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Let $(X,\mathfrak{M},\mu)$ be a $\sigma$-finite measure space and $\lambda:\mathfrak{M}\rightarrow [0,\infty]$ be a measure. If $\lambda\ll \mu$, then there exists a measurable $f:(X,\mathfrak{M})\rightarrow [0,\infty)$ such that $d\lambda= fd\mu$.

The above is the Radon Nikodym theorem stated in wikipedia. However, both texts Rudin and Folland prove the Radon Nikodym theorem under assumption that $\lambda$ is $\sigma$-finite. How do I prove the Wikipedia vesion of Radon Nikodym therem? Is there any reference?

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The version on wikipedia is wrong (if it's exactly as you say; a link might have been appropriate). This is your chance to do a Good Thing by finding the Edit button and fixing it.

Counterexample with $\mu$ finite but $\nu$ not $\sigma$-finite: Let $X=\{0\}$. Define $\mu(X)=1$, $\nu(X)=\infty$.

That was easy. May as well mention that it's just as easy to give a counterexample with $\nu$ finite but $\mu$ not $\sigma$-finite: $X$ as above, $\mu(X)=\infty$, $\nu(X)=1$.

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  • $\begingroup$ Not sure how to fix the link works.. so I'm deleting it. And thank you! $\endgroup$ – Rubertos Apr 27 '16 at 12:22
  • $\begingroup$ @David I posted a question related to your counterexample here. I didn't have a successful answer, so could you have a look at it? Thank you! $\endgroup$ – user39756 Oct 23 '16 at 13:33
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EDIT: It seems that OP does not allow $f$ to take $\infty$, then the $\sigma$ finiteness is needed. If we allow function to take $\infty$, we does not need the $\sigma$ finiteness condition. I'll leave the answer below as an extension.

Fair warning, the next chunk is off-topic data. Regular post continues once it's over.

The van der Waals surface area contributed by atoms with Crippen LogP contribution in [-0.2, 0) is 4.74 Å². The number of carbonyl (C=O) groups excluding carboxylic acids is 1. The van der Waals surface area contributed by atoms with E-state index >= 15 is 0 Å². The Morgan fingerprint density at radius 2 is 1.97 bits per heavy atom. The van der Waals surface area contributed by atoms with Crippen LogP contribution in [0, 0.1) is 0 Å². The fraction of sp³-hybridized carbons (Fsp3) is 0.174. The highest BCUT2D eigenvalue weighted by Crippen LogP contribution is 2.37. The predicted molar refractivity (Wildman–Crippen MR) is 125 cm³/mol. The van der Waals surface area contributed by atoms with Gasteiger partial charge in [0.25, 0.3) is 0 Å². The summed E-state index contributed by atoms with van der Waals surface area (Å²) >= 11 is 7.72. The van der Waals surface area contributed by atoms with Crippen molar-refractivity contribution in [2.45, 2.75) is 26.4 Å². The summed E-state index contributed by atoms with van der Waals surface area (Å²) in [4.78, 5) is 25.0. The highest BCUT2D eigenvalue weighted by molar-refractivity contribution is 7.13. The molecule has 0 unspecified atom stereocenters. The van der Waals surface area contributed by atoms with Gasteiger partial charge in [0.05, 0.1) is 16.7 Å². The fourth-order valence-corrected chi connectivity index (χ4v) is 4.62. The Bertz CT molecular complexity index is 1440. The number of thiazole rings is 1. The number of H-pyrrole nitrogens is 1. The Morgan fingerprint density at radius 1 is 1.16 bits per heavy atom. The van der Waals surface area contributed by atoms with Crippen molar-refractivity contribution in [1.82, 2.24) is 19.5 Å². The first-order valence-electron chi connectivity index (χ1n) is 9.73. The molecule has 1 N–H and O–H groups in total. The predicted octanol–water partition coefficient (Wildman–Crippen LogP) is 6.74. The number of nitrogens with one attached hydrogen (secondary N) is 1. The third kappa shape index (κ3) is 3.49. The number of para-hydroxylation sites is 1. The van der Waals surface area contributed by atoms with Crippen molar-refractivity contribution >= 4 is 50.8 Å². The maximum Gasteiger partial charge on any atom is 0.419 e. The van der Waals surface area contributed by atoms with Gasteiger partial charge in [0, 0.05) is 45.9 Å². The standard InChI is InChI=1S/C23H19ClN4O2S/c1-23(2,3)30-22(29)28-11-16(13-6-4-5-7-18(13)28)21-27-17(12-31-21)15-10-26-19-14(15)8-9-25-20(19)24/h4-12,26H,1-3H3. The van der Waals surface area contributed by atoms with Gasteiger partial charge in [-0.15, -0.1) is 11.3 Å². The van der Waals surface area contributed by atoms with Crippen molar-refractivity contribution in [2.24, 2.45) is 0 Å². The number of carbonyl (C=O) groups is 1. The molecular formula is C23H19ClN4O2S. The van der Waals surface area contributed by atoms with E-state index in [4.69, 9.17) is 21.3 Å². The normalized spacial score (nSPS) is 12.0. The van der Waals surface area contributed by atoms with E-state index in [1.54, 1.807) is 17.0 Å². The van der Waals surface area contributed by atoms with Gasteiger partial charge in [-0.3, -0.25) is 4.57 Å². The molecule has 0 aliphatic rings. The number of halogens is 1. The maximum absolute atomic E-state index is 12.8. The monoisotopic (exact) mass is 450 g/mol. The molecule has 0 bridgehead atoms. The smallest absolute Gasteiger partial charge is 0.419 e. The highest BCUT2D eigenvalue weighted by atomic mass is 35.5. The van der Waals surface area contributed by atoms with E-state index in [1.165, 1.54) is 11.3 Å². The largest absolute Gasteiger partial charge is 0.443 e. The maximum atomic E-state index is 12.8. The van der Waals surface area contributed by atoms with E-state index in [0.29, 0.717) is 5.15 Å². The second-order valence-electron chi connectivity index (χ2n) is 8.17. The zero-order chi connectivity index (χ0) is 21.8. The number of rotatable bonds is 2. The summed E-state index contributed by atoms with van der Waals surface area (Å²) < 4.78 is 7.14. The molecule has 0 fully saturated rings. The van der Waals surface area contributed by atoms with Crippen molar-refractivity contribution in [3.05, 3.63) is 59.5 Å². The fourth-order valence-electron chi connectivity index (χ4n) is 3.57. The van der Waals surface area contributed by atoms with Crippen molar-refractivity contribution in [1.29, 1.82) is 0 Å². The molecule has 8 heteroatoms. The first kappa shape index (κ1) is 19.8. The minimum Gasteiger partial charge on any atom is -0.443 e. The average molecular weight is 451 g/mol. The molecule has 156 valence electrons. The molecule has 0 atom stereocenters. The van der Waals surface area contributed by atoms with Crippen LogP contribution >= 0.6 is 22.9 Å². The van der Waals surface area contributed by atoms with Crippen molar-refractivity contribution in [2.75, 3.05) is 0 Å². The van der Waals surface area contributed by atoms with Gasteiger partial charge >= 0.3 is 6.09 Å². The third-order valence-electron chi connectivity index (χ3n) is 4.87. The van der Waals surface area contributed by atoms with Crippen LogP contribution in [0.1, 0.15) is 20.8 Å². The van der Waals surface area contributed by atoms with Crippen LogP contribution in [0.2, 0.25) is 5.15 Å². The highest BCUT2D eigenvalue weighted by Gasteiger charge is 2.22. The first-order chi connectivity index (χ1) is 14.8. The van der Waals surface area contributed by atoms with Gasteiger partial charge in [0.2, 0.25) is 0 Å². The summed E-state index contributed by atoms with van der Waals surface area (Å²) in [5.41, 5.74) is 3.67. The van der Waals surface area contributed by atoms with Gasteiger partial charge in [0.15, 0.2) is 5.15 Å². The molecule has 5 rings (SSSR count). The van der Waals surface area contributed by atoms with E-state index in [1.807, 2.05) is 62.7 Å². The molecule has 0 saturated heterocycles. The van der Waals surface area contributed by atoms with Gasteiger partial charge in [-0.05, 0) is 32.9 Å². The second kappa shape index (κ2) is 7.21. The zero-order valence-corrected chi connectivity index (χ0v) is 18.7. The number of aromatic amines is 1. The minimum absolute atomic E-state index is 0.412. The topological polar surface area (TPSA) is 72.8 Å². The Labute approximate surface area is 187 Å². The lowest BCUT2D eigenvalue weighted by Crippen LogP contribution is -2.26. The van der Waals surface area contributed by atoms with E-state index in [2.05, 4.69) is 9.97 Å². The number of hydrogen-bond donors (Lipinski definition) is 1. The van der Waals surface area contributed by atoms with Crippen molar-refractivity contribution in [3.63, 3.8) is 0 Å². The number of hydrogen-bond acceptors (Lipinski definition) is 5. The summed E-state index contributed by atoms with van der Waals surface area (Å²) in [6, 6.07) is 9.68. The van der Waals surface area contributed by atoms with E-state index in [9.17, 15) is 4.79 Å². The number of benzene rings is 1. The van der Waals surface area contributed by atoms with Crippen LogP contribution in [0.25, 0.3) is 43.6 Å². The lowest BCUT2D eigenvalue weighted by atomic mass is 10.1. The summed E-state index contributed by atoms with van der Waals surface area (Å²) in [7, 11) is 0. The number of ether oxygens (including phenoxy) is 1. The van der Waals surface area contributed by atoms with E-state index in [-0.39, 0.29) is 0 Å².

Let $(X,\mathcal A)$ is a measurable space, and $\mu,\nu$ are two measures on it, with $\nu \ll \mu$. We need $\sigma$ finiteness for $\mu$, and we need $\mu$ to be positive measure. However we do NOT need $\sigma$ finiteness for $\nu$, and actually $\nu$ could be of any measure, according to an exercise in the book of A course in abstract analysis by J.B. Conway; (Page 113, Exercise 3). I put a solution of mine to that exercise below:

Let $(X,\mathcal A)$ is a measurable space, and $\mu$ is a positive $\sigma$-finite measure on $(X,\mathcal A)$, and $\nu$ is any measure on $(X,\mathcal A)$ (could be positive, signed, or complex measure), and $\nu \ll \mu$. Then Radon-Nikodym still holds.

Now, I'm gonna provide a proof given that we've already proved Radon-Nikodym Theorem for $\sigma$-finite positive measure of $\mu$ and $\sigma$-finite signed measure $\nu$, where $\nu \ll \mu$.

Proof: Step 1, we consider the case that $\mu$ is $\sigma$-finite positive measure, and $\nu$ is signed measure. Firstly, let $\lambda$ be a positive finite measure, we will prove two conclusions (*1) and (*2).

Given $n\ge 1$, let $\{P_n,N_n\}$ be the Hahn decomposition for the signed measure of $\nu-n\lambda$, where $P_n$ are positive sets, and $N_n$ are negative sets. Thus we have $(\nu-n\lambda)(N_n) \le 0 \Rightarrow \nu(N_n) \le n\lambda(N_n)$. Let $P=\cap_{n=1}^\infty P_n, N=\cup_{n=1}^\infty N_n$. Consider $\nu$ restricted to set $N$, $\nu|_N(E)=\nu(E\cap N)$, we have $$\forall n \ge 1, \nu|_N(N_n)=\nu(N_n\cap N)=\nu(N_n) \le n\lambda(N_n) < \infty$$, and thus $\nu|_n$ is $\sigma$-finite (*1).

$\forall A \in \mathcal A$ and $A \subset P$, we have $\forall n \ge 1, A \subset P_n$, and thus $\forall n \ge 1, (\nu-n\lambda)(A)\ge 0 \Rightarrow \nu(A) \ge n\lambda(A)$. This means (*2): $$\nu(A)=\begin{cases}0, \mu(A) = 0 \\ \infty, \mu(A) > 0\end{cases}$$